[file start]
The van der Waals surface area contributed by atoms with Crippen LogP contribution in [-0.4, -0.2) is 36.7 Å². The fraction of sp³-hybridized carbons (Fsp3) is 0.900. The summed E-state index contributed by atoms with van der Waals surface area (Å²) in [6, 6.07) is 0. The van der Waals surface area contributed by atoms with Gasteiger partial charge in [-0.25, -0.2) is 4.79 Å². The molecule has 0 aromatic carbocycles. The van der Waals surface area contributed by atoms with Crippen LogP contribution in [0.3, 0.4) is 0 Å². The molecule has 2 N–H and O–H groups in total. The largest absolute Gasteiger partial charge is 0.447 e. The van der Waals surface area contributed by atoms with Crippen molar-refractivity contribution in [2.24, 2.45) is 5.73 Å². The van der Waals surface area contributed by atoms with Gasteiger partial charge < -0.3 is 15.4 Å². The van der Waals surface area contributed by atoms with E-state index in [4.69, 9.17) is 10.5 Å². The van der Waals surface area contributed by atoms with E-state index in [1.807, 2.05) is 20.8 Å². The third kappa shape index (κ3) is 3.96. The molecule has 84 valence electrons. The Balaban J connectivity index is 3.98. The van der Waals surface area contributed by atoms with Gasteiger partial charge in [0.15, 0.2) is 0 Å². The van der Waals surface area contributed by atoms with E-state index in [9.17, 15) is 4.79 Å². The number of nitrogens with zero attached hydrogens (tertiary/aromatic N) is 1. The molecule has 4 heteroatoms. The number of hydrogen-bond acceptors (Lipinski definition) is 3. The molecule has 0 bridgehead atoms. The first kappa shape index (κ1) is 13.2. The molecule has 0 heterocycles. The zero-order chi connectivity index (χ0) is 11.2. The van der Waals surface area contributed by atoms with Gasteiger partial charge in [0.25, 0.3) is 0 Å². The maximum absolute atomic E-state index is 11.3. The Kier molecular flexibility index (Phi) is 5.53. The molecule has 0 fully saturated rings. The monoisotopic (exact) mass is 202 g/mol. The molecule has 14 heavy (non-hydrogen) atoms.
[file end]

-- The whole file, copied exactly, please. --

The van der Waals surface area contributed by atoms with Crippen LogP contribution in [-0.4, -0.2) is 36.7 Å². The fraction of sp³-hybridized carbons (Fsp3) is 0.900. The summed E-state index contributed by atoms with van der Waals surface area (Å²) in [6, 6.07) is 0. The van der Waals surface area contributed by atoms with Gasteiger partial charge in [-0.25, -0.2) is 4.79 Å². The molecule has 0 aromatic carbocycles. The van der Waals surface area contributed by atoms with Crippen LogP contribution in [0.3, 0.4) is 0 Å². The molecule has 2 N–H and O–H groups in total. The largest absolute Gasteiger partial charge is 0.447 e. The van der Waals surface area contributed by atoms with Crippen molar-refractivity contribution in [2.24, 2.45) is 5.73 Å². The van der Waals surface area contributed by atoms with Gasteiger partial charge < -0.3 is 15.4 Å². The van der Waals surface area contributed by atoms with E-state index in [4.69, 9.17) is 10.5 Å². The van der Waals surface area contributed by atoms with E-state index in [1.807, 2.05) is 20.8 Å². The third kappa shape index (κ3) is 3.96. The molecule has 84 valence electrons. The Balaban J connectivity index is 3.98. The van der Waals surface area contributed by atoms with Gasteiger partial charge in [0.15, 0.2) is 0 Å². The van der Waals surface area contributed by atoms with E-state index in [9.17, 15) is 4.79 Å². The number of nitrogens with zero attached hydrogens (tertiary/aromatic N) is 1. The molecule has 4 heteroatoms. The number of hydrogen-bond acceptors (Lipinski definition) is 3. The molecule has 0 bridgehead atoms. The first kappa shape index (κ1) is 13.2. The molecule has 0 heterocycles. The zero-order chi connectivity index (χ0) is 11.2. The van der Waals surface area contributed by atoms with Gasteiger partial charge in [0.25, 0.3) is 0 Å². The maximum absolute atomic E-state index is 11.3. The Kier molecular flexibility index (Phi) is 5.53. The molecule has 0 fully saturated rings. The monoisotopic (exact) mass is 202 g/mol. The molecule has 14 heavy (non-hydrogen) atoms.